For example, you can develop an algorithm that automatically generates a playlist for you, but it doesn’t always work well, so you have to sort the list manually. You saved an hour on task A, but you’re spending an hour on a new task, task B.

The clearer your goals, the less likely you are to use technology that has a net negative effect.

Rely on objective data

When choosing new technologies and evaluating their ability to improve your productivity, you need to rely on hard, objective data. How, in concrete terms, is it improving and to what extent does it improve it?

This will help you filter out:

  • Cognitive biases. Human beings are not very logical creatures. We are afflicted with a variety of cognitive biases that can distort our perception of things.
  • Subjective feelings. You might feel like your phone is making you more productive, but data can say something else. This happens frequently with new acquisitions; we often like to justify our investments and pretend that there are benefits when there are not.
  • Complaints and anecdotal reports. Tech companies often promote their products citing good reviews and satisfied customers. But anecdotal evidence and personal claims rarely tell the whole story.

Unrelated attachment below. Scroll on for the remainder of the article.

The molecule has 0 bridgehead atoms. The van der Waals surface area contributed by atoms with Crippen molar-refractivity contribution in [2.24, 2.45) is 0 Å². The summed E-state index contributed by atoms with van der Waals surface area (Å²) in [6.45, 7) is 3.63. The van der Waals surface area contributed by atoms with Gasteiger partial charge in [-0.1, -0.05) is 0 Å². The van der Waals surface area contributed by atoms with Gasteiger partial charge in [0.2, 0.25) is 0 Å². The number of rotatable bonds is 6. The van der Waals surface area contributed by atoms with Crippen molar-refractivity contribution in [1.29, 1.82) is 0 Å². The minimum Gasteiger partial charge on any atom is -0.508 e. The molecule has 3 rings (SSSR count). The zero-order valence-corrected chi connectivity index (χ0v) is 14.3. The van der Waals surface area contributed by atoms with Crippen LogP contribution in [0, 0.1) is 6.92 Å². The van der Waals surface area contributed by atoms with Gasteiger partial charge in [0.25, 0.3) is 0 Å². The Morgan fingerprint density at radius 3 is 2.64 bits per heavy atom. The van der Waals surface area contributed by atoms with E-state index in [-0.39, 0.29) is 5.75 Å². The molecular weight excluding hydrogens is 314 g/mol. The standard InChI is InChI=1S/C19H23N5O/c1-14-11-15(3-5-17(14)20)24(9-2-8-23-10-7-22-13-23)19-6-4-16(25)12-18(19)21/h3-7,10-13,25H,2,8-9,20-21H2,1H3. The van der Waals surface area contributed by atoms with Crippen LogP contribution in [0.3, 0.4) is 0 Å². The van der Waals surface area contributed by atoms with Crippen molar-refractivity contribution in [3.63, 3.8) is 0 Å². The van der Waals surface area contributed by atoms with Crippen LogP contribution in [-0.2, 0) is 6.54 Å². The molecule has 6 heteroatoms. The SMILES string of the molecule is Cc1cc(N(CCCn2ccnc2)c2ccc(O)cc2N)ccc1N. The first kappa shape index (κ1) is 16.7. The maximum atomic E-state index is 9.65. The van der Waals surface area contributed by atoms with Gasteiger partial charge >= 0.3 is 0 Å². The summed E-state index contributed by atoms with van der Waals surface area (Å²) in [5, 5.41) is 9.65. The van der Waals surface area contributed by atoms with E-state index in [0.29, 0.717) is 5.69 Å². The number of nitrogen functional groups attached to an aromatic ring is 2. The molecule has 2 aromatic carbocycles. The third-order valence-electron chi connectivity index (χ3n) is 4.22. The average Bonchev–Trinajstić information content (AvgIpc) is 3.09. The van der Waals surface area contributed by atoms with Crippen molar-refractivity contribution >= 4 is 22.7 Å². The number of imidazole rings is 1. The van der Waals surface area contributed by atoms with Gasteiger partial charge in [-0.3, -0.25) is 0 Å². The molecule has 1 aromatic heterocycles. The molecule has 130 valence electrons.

Always consider your options in depth

When looking for new technology, you will likely have a lot of options to choose from. There are dozens if not hundreds of competitors in almost every niche imaginable, so it’s important to consider your choices carefully before making a final call.

Consider these choices for your technology:

  • Features and Functionality. What does this product have that other competitive products don’t? More importantly, what does it do to increase your productivity?
  • Flexibility and scalability. How can this product change, grow and evolve with your business? This is especially important if you plan to grow your business.
  • Intuitiveness and learning. How long will it take to learn how to properly use this system? Low intuitiveness can compromise even the best technology investment.
  • Ratings and Reviews. When combined with other considerations, ratings and reviews can be helpful in helping you make a decision.